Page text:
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Last Updated onCraig Alanson is the American author of the Expeditionary Force military science-fiction and the Ascendant fantasy series. As many sci-fi authors before him, Craig Alanson has extended into the related mystery genre as well, ignoring what some author consider a move to a whole new genre.
Here are the Craig Alanson books in order for the two series, as well as for any new books the author will be writing in the future. The books are listed in publication and reading order.
New Craig Alanson Books
Expeditionary Force Mavericks Series
Part of the same universe, but it follows the Mavericks (included in book #6 of the Expeditionary Force series), and it does not include Joe, Skippy, or the Merry Band of Pirates
- Deathtrap (Mavericks, #1), 2019
Expeditionary Force Series
- Columbus Day (Expeditionary Force #1), 2016
- SpecOps (Expeditionary Force #2), 2016
- Paradise (Expeditionary Force #3), 2016
- Trouble on Paradise (Expeditionary Force #3.5), 2017
- Black Ops (Expeditionary Force #4), 2017
- Zero Hour (Expeditionary Force Book, #5), 2017
- Mavericks (Expeditionary Force Book, #6), 2018
- Renegades (Expeditionary Force Book, #7), 2018
- Armageddon (Expeditionary Force Book, #8), 2020
Standalone Craig Alanson Books
- Aces, 2016
- (possible sequel: Aces: Grounded)
Craig Alanson Biography
Craig Alanson is an American author who was literally unknown before 2016 when he suddenly published not one, not two, but three books in two series and a standalone novel.
The author’s debut novel, Aces, is a standalone book which was actually written some five years before starting his Expeditionary Force sci-fi series with Columbus Day. It started out as being a book for young adults, but adults can read it without problems too.
Most of the author’s books are available as audiobooks, including the debut story. They are recorded and narrated by R.C. Bray (who also read The Martian) for the Expeditionary Force series and by Tim Gerard Reynolds for the Ascendant series.
Craig Alanson mentioned that he likes to put his “characters in impossible situations and having their courage and cleverness get them out of the mess,” and that Aces was the book where he refined that particular technique which he would employ in his new series as well.
Craig Alanson lives in the DC area with his wife and several rescue dogs and is busy writing his next book.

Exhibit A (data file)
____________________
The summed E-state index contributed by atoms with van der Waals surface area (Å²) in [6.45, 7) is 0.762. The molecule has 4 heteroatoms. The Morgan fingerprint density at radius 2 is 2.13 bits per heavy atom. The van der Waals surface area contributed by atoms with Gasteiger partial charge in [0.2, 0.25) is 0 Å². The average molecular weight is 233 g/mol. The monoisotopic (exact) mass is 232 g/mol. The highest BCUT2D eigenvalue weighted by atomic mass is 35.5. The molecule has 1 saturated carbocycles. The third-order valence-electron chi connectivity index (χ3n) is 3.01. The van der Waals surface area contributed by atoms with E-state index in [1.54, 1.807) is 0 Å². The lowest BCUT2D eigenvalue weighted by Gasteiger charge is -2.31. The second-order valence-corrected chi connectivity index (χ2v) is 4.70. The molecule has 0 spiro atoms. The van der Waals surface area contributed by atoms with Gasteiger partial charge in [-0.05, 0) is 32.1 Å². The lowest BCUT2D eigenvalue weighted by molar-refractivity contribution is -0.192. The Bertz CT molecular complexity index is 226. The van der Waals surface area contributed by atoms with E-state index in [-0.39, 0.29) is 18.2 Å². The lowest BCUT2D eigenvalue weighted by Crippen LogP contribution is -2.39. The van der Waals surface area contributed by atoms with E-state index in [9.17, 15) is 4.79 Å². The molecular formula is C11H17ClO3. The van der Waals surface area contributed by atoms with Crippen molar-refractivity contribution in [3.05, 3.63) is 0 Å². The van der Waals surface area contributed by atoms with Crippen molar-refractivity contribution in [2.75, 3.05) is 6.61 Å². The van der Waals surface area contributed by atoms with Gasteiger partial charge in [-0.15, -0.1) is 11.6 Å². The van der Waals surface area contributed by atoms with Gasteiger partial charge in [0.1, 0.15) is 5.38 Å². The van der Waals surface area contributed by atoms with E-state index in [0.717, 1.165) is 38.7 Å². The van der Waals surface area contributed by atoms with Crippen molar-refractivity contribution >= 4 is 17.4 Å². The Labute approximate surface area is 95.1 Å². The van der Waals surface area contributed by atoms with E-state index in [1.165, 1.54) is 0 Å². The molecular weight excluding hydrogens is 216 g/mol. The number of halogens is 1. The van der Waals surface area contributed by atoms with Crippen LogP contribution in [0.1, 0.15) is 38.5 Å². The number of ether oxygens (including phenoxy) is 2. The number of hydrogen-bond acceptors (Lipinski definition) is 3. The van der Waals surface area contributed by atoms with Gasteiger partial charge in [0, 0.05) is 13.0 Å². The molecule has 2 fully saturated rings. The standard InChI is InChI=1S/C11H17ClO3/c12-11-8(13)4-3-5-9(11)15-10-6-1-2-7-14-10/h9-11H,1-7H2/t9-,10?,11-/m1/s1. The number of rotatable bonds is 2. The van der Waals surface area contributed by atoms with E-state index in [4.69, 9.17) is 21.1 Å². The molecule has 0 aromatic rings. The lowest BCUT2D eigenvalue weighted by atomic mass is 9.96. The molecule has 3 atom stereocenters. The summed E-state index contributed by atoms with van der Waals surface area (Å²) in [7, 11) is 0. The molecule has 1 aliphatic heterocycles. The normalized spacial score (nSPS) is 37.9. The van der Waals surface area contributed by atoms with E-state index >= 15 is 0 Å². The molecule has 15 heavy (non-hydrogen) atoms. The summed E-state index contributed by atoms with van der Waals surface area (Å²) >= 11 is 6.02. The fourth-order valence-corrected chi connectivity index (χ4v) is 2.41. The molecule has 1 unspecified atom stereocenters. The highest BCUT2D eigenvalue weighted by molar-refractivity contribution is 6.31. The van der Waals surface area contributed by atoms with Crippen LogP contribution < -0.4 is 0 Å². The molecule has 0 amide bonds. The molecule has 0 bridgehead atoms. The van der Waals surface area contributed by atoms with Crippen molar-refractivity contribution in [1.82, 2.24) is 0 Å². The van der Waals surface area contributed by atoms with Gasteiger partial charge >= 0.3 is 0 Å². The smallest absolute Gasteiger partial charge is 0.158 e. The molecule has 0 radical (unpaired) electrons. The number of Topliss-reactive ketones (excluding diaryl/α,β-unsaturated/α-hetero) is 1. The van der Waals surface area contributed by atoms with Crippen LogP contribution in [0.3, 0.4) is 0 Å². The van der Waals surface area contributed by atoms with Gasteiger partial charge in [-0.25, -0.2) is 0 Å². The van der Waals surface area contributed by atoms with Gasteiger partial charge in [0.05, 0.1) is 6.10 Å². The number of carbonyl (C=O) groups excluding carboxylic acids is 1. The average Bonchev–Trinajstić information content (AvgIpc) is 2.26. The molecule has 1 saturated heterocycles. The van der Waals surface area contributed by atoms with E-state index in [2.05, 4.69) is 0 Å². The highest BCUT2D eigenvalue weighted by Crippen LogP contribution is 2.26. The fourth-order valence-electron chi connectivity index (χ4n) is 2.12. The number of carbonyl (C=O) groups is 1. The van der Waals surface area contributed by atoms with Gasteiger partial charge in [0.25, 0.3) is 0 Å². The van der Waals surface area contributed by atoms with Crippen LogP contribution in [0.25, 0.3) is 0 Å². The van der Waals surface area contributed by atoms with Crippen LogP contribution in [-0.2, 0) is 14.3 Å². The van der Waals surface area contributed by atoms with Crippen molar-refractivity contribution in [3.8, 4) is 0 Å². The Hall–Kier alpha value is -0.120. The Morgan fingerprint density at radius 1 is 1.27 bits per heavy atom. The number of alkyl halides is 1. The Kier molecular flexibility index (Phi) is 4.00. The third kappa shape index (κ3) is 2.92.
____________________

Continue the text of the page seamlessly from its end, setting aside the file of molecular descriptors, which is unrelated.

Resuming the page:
Columbus Day is the first book in the author’s Expeditionary Force series. The book starts in a typical military sci-fi fashion with the world being invaded by aliens called Ruhar. The main character, Joe, is a young 20-year-old guy who just returned from a tour in Nigeria.
Finding his home in distress, he first protects it and then goes on the offensive. He enlists and gets training for the fight. However, the world in the meantime is saved by a second alien race called the Kristang, who asks the humans’ help in fighting the other race.
Things get quite confusing when nobody knows who the bad guys actually are. The only thing the reader knows is that Joe is one of the good guys, one who shows initiative when others not so much. In this book, I first met Skippy, the funny AI whom I got quite attached to.
Columbus Day was published in January 2016 and the second book in the Expeditionary Force series, SpecOps, was published just a few short months later, in June. Joe Bishop here is a colonel (got promoted in the first book), and is once again thrown into intergalactic battles of epic proportions. Skippy is once again with us and here he seems to really dominate the storyline. There is some really funny dialogue between Joe and Skippy that will make you laugh out loud quite a few times.
The next book, Paradise, was published in the same year in October. Paradise is a planet the crew of the Expeditionary Force has been left on and Colonel Joe and Skippy and their merry crew are tasked to go check out what is going on up there.
And that’s about as far as I got with the Expeditionary Force series. I still have to read three more books and a short novella. The latest book published in 2018 is called Mavericks.
However, there is one thing that keeps me from doing it very fast. Each book has an incredibly huge number of grammatical and spelling errors. I’ve mentioned time and time again that the weakness of self-published novels is the bad editing, and sadly, this series doesn’t stray from the norm.
I know that the author had a set of beta readers to check for errors, but well, the result is still poor. Without a proper editor, it will always be rather poor. I will still continue to read the series (or maybe listen to their audio since there you won’t be able to stop reading every time you notice an error), but that will be sometime early next year.
And I still have to read the author’s Ascendant series, and knowing that it’s also self-published, my hopes are not overly high for that one either.